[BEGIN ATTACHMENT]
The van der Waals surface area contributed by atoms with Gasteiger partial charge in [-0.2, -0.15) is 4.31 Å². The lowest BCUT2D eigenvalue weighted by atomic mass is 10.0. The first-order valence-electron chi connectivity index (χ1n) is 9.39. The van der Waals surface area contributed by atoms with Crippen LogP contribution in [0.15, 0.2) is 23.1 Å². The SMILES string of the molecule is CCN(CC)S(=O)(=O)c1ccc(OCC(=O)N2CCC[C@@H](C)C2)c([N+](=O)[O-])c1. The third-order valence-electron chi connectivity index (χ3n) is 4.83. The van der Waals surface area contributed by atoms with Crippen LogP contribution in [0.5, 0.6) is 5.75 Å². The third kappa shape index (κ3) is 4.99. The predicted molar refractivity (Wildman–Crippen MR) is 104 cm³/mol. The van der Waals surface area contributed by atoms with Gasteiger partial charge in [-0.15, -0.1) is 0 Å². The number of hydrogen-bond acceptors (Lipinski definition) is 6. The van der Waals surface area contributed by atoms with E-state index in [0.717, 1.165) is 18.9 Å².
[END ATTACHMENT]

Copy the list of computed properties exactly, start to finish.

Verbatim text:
The van der Waals surface area contributed by atoms with Gasteiger partial charge in [-0.2, -0.15) is 4.31 Å². The lowest BCUT2D eigenvalue weighted by atomic mass is 10.0. The first-order valence-electron chi connectivity index (χ1n) is 9.39. The van der Waals surface area contributed by atoms with Crippen LogP contribution in [0.15, 0.2) is 23.1 Å². The SMILES string of the molecule is CCN(CC)S(=O)(=O)c1ccc(OCC(=O)N2CCC[C@@H](C)C2)c([N+](=O)[O-])c1. The third-order valence-electron chi connectivity index (χ3n) is 4.83. The van der Waals surface area contributed by atoms with Crippen LogP contribution in [0.5, 0.6) is 5.75 Å². The third kappa shape index (κ3) is 4.99. The predicted molar refractivity (Wildman–Crippen MR) is 104 cm³/mol. The van der Waals surface area contributed by atoms with Gasteiger partial charge in [-0.15, -0.1) is 0 Å². The number of hydrogen-bond acceptors (Lipinski definition) is 6. The van der Waals surface area contributed by atoms with E-state index in [0.717, 1.165) is 18.9 Å².